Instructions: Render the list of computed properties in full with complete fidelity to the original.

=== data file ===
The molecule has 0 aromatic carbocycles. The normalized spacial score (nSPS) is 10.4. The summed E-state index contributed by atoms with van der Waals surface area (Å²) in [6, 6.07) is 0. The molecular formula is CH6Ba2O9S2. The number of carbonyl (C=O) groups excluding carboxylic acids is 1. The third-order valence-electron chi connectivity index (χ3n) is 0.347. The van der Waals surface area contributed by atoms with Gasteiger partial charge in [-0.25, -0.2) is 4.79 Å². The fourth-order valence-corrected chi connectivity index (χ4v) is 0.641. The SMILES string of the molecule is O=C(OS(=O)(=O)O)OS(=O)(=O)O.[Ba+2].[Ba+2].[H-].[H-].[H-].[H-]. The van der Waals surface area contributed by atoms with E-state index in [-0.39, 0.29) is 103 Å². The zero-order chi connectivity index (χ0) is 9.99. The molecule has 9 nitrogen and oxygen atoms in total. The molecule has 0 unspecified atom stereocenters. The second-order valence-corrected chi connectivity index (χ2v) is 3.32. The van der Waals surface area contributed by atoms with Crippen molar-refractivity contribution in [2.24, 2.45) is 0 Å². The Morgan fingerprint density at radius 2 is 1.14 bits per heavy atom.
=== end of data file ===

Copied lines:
The molecule has 0 aromatic carbocycles. The normalized spacial score (nSPS) is 10.4. The summed E-state index contributed by atoms with van der Waals surface area (Å²) in [6, 6.07) is 0. The molecular formula is CH6Ba2O9S2. The number of carbonyl (C=O) groups excluding carboxylic acids is 1. The third-order valence-electron chi connectivity index (χ3n) is 0.347. The van der Waals surface area contributed by atoms with Gasteiger partial charge in [-0.25, -0.2) is 4.79 Å². The fourth-order valence-corrected chi connectivity index (χ4v) is 0.641. The SMILES string of the molecule is O=C(OS(=O)(=O)O)OS(=O)(=O)O.[Ba+2].[Ba+2].[H-].[H-].[H-].[H-]. The van der Waals surface area contributed by atoms with E-state index in [-0.39, 0.29) is 103 Å². The zero-order chi connectivity index (χ0) is 9.99. The molecule has 9 nitrogen and oxygen atoms in total. The molecule has 0 unspecified atom stereocenters. The second-order valence-corrected chi connectivity index (χ2v) is 3.32. The van der Waals surface area contributed by atoms with Crippen molar-refractivity contribution in [2.24, 2.45) is 0 Å². The Morgan fingerprint density at radius 2 is 1.14 bits per heavy atom.